I don't think your issue is the tank falling through the floor or anything major like that. My understanding is more than it can cause permanent sagging over the long run if it's too heavy.

The sad ending to my story is that my house can support more weight than i can talk my fiancee into allowing in the living room, haha.
 

greech

New member
"Dude" disclaimer understood!

So in your house, it sounds like your floor is "suspended" and you're still safe with a tank twice the size of mine? Again, my supports are flush to the ground with plywood over the tops.
 

DrBoxedWine

New member
Yeah we have a basement with tenants living in it, so it's a major concern for us. But yeah my friend took notes of our setup and then ran some numbers and that's what he came up with. If they're flush on the floor below i bet you'd be good.

My other friend used to build houses and he thought it'd be absolutely fine, as well. One way to think about it... say your tank weights 1200 pounds. If you had 6 200 lbs guys all standing right next to each other bunched up, whether or not the floor would hold wouldn't even cross your mind, probably. I used to have a king size water bed on the second floor of my parents house, as well as multiple other houses throughout college without any problems. Before i got my 125 i called my insurance company to make sure a break was covered.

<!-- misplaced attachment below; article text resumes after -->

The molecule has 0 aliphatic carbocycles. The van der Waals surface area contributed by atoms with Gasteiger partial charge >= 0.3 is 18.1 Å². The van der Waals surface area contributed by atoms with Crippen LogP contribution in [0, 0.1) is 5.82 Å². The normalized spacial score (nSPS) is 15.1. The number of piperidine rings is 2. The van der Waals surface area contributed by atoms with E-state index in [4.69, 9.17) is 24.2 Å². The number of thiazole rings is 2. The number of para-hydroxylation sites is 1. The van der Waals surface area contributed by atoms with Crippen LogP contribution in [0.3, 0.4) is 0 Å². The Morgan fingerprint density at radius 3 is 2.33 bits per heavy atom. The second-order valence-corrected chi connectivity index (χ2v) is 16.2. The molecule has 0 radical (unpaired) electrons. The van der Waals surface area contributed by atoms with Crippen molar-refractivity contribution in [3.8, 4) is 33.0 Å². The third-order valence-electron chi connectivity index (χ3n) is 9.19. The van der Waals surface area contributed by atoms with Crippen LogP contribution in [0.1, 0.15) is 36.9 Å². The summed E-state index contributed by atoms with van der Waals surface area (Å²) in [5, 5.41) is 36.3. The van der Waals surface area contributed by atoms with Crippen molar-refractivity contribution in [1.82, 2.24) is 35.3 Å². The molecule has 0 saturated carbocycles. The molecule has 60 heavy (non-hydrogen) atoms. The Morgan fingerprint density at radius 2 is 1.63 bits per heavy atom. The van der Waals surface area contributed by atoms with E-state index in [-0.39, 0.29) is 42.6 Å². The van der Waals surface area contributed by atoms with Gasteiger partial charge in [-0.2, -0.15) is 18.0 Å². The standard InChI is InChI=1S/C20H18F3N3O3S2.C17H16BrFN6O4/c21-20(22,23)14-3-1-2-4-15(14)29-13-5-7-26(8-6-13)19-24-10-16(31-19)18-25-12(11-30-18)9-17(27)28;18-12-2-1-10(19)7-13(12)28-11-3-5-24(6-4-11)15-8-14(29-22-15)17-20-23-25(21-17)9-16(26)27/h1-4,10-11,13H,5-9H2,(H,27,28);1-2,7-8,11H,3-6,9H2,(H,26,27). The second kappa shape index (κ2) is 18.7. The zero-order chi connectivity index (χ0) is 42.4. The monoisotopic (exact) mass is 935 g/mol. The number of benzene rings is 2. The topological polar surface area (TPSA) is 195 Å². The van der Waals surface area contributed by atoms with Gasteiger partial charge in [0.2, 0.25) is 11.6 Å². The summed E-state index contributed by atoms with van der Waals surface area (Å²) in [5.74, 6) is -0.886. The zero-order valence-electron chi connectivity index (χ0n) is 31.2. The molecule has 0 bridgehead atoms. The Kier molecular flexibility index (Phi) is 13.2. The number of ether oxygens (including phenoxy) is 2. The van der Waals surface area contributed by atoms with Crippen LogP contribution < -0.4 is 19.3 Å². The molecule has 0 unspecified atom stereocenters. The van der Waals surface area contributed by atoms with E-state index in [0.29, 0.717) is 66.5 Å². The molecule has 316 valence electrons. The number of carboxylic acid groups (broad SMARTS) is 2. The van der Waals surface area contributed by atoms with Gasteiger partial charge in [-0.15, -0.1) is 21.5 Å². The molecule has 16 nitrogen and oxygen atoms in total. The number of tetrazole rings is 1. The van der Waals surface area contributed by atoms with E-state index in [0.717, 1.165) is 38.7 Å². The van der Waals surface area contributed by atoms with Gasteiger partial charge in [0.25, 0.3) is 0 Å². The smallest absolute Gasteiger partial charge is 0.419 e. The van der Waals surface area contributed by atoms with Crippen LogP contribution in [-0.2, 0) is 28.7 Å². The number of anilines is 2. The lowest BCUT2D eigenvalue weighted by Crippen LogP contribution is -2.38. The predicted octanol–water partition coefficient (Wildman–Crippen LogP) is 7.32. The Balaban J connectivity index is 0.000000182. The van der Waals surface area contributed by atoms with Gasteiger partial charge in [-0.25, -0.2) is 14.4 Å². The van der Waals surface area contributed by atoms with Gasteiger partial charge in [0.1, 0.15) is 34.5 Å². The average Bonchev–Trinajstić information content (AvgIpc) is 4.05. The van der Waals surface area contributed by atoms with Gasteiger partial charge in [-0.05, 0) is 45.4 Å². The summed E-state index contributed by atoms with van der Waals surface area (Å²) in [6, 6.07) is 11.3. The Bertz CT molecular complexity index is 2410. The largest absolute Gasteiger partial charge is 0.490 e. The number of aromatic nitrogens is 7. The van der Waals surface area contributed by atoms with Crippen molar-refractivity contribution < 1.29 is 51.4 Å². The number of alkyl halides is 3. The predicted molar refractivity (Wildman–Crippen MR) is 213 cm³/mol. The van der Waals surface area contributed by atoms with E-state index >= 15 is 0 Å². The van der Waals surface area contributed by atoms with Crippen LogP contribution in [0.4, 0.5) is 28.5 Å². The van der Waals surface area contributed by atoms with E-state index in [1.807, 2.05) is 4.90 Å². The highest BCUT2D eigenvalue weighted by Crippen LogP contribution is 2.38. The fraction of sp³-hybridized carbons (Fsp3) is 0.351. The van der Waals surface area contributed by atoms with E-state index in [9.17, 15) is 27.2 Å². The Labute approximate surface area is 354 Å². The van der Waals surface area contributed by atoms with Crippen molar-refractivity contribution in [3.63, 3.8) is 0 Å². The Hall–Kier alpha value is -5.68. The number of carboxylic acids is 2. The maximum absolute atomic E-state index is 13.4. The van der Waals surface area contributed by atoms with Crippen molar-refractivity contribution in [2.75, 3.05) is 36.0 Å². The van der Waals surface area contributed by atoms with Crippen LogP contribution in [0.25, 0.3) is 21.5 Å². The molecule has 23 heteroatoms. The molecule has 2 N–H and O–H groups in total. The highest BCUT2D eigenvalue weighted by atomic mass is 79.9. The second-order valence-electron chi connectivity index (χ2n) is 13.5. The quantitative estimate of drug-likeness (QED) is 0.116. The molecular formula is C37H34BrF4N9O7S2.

If I were you, i wouldn't sweat it. But if it makes you feel better, have someone look at it, it took my friend maybe 10 minutes to check it all out.
 

thegrun

Team RC
Put it on a outside load baring wall

In this case the floor will not have been built like a standard new construction framed house. The added floor will not be sitting on top of a framed wall or foundation, it is a floating floor and as such its strength is derived from the locations where the new floor joists are in contact with the garage cement floor, the walls will add little or no support. If in fact the joists do sit directly on the slab as Greech believes the floor will have huge weight barring strength. If they are not sitting directly on the floor then the strength is derived from the added plates that the joists rest on. In this case it is very difficult to ascertain the load capacity of the floor without either looking at the framing plan if one exists or to open up the floor to examine the actual framing.
 

greech

New member
That is exactly the case thegrun. From the little I can see, the supports should be sitting directly on the old floor but I do not know their spacing or the direction that they are running. The permiter frame is definitetely floating and is not connected to the slab on the interior or exterior walls. I guess I was mosting concerned if the support boards would have the strength not to buckle between the plywood above and the cement below. it sounds like I should not be concerned with that though.
 

thegrun

Team RC
With a 120 you will not have a problem even if the joists are on 24" centers, regardless of which way they run.